He stuck close to the door and surveyed his surroundings, a typical drab motel room with two double beds. On the far right side of the room was a kitchenette with a refrigerator, yellow-gold stove and microwave. A small drop-leaf table and two chairs completed the area. The bathroom was behind the kitchenette, and not visible from where Dan was standing. The room had a mildly musty odor, not uncommon for Florida.
“Want to lie down?” I said. “You must be exhausted.”
“No, I don’t want to,” he replied, looking around the room nervously.
He stood for a while longer, seeming deep in thought, and then tiptoed past the beds so he could sit at the tiny kitchen table. He slouched over so much his head was practically touching its surface. I put my hand on his shoulder and he flinched, which was unusual for him. He was always so affectionate.
“How about some food?” I offered in that cheery voice that was starting to annoy me. I rattled off some of his favorite things to eat.
He shook his head.
“Oh, I bought some of those smoothie drinks you like,” I persisted. “I’ll pour you one, okay?”
“No thanks,” he replied softly.
“You have to have something,” I pleaded. “You’re probably dehydrated. At least have something to drink. Please.”
“Okay, I’ll have some water from the tap.”
I poured the water and sat next to him. “You look so thin, honey. When was the last time you ate?”
“I don’t know, probably five or six days ago.”
That tightness again. “You have to eat. I have a full refrigerator. Please let me give you some food.”
“I just can’t eat now, Mom. I’m sorry. I promise I’ll eat tomorrow.”
“Why haven’t you been able to eat?” I asked, already knowing this simple question had a complicated answer.
“Well, I can’t go into the dining hall,” he said. Undoubtedly relevant, yet there was obviously more. Here he was, sitting in front of a refrigerator stocked with all his favorite foods, and he couldn’t eat?
“What about your medication, honey? Are you taking it?”
“Yup, every morning with a little water.” He didn’t seem to mind me asking questions, so I kept going.
“How about your classes? Are you still able to keep up with your work?”
“Yeah, pretty much, I guess, but it’s really hard to concentrate.”
“Oh, Dan, I’m sure not eating has a lot to do with that,” I said, and then stopped. I didn’t want to lecture him now. Not tonight. “Did you have fun with your friends earlier?”
“I guess it was good, except I’m so anxious I can’t enjoy myself.”
At this point I realized Dan hadn’t even touched the glass of water to his lips.
He lifted his head and looked at me. “But don’t worry. I’m okay.”
Of course I knew this wasn’t true. Dan was obviously in rough shape; I just didn’t know how to help him. His appointment with Dr. Vogel, a new therapist, was six days away, though I doubted he’d make it until then. My mind whirled as I tried to think clearly. I’d call Mark, a close friend who is a clinical psychologist, first thing in the morning.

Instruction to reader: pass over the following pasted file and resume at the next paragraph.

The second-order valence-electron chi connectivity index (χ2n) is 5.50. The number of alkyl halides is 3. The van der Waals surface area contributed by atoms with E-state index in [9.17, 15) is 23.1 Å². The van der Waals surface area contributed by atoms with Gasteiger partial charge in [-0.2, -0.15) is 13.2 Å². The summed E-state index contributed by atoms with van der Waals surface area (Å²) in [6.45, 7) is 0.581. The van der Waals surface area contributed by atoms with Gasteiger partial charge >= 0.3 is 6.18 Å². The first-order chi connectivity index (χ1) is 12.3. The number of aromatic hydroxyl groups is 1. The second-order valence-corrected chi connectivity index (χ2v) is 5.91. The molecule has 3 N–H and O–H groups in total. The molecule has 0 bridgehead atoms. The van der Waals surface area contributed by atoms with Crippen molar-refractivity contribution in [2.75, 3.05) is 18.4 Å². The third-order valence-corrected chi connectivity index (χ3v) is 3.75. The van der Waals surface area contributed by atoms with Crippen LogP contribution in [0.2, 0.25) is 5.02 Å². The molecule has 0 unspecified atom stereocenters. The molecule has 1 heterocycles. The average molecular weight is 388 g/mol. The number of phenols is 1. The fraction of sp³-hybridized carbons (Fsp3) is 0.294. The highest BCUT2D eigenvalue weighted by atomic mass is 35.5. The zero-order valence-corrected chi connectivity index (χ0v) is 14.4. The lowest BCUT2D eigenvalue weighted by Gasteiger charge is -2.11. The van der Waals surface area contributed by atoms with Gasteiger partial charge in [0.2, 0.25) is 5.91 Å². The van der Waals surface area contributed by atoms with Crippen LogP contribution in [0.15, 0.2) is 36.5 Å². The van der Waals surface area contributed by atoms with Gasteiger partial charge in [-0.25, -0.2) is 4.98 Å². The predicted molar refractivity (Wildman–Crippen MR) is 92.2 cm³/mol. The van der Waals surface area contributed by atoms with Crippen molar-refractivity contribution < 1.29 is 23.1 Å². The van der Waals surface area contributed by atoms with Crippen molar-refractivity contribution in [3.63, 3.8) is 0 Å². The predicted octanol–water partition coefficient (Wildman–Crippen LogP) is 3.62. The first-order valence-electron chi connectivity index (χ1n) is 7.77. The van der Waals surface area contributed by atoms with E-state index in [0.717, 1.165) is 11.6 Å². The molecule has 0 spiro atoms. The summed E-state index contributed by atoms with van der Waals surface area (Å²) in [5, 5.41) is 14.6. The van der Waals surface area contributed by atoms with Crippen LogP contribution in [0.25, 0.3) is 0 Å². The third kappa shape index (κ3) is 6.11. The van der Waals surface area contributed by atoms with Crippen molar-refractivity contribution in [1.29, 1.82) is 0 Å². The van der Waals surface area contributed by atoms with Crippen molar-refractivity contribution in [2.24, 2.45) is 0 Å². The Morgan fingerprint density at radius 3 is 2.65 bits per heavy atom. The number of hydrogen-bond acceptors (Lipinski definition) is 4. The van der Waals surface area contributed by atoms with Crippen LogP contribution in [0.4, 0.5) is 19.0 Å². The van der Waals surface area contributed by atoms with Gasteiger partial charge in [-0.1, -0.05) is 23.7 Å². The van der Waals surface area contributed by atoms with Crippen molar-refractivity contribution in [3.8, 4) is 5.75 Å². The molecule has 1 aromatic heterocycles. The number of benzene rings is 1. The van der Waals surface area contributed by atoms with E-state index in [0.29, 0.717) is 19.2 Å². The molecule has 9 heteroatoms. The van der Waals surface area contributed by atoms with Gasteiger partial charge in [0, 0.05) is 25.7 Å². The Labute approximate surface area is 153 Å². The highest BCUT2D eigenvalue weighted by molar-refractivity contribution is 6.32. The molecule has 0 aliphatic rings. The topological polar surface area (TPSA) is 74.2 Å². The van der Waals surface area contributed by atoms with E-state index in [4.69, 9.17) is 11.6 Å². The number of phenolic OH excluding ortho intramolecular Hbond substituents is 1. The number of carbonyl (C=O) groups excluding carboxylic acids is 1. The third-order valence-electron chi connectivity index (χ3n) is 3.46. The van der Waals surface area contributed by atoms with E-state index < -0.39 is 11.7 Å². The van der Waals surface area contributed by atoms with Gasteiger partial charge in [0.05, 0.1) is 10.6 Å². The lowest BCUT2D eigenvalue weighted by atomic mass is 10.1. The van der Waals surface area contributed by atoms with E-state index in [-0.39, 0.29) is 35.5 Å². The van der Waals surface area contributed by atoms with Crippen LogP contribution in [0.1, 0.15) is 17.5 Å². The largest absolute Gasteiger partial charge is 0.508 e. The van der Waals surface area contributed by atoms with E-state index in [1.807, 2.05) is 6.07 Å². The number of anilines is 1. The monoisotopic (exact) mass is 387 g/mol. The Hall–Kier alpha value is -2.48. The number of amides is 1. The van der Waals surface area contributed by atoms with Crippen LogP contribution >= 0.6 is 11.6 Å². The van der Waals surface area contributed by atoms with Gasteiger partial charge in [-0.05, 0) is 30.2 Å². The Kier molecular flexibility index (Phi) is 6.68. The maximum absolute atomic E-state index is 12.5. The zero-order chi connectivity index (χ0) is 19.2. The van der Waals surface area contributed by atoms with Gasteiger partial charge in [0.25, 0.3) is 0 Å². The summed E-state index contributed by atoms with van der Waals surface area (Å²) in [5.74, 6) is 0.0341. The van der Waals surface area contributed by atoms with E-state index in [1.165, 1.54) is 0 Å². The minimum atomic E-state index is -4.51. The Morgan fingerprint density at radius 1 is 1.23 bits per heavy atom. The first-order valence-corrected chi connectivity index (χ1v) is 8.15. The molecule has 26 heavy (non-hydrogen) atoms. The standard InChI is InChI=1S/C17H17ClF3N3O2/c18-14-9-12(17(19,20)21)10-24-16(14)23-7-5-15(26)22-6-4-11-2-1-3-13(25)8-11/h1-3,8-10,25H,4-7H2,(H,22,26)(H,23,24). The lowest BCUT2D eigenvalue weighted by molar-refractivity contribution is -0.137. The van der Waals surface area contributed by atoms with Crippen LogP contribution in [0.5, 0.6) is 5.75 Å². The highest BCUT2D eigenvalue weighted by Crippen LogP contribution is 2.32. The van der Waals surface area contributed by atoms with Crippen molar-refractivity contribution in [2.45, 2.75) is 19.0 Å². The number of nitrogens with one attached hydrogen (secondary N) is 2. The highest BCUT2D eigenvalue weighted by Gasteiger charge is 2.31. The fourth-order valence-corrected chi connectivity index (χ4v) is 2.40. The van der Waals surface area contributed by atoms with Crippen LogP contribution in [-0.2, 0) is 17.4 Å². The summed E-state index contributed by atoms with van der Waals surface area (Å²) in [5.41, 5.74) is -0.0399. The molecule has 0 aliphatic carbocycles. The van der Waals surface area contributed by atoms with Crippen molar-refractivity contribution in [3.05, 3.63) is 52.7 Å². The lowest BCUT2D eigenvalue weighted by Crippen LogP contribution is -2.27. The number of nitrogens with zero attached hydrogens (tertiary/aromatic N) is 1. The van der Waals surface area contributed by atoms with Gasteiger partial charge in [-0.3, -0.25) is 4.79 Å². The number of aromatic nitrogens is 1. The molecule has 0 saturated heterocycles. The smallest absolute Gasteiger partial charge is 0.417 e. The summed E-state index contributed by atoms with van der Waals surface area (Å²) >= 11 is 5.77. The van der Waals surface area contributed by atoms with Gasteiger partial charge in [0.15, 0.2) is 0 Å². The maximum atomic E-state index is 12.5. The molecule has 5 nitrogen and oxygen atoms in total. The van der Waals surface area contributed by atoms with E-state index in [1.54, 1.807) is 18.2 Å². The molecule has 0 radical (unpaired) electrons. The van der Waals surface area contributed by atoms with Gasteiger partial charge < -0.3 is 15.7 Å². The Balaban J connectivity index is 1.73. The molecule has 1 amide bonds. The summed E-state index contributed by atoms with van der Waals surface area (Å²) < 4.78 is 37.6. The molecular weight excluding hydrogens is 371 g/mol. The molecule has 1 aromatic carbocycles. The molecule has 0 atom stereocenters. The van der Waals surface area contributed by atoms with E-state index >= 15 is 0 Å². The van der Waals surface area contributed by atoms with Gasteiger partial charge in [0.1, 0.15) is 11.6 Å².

“It’s well after midnight, Dan. Why don’t you just sleep here tonight?”
“No, thanks, I really want to go back to my room if you don’t mind.”
“Okay, as long as tomorrow we get you some food.”
“Sure, that’s fine.”
We began our descent. Once outside the room, Dan’s anxiety was palpable and he froze briefly before we retraced our earlier steps, walking past the closed doors until we arrived at the top of the staircase. Freezing, reassuring, coaxing, hesitating, wincing, stepping. His eyes darted often, as if there were danger all around us. In the car, he tapped the window continuously during the three-minute ride back to his dorm.
“Thanks for driving me, Mom.”
“You’re welcome honey,” I said. “I hope you get a good night’s sleep. By the way, how messy is your room?”
“Nothing like before. Don’t worry.”
I smiled at him. “Good night, I love you. See you tomorrow.”
“Love you too, Mom.”
He easily got out of the car. I watched him walk away, his gait interrupted now and then by a little skip, which in any other situation would have been cute. He walked into his dorm and out of my sight. Troubled and confused by his odd behavior, I consoled myself with the thought that tomorrow, he would eat.
This was the beginning of Dan’s dark descent into the abyss of severe OCD almost five long years ago. Today, he is a college graduate living on his own, working in his chosen field, and living life to the fullest. Two years ago Dan’s therapist called his recovery “remarkable” and attributed it to Dan’s commitment to Exposure and Response Prevention (ERP) therapy and his strong desire to get well. For the complete story of Dan’s triumph over severe OCD, read “Continue On” — available soon. For updates on publication date, see the author’s blog, ocdtalk.
Janet Singer is one of several invited authors for the OCD TEXAS San Antonio conference Oct 19 & 20.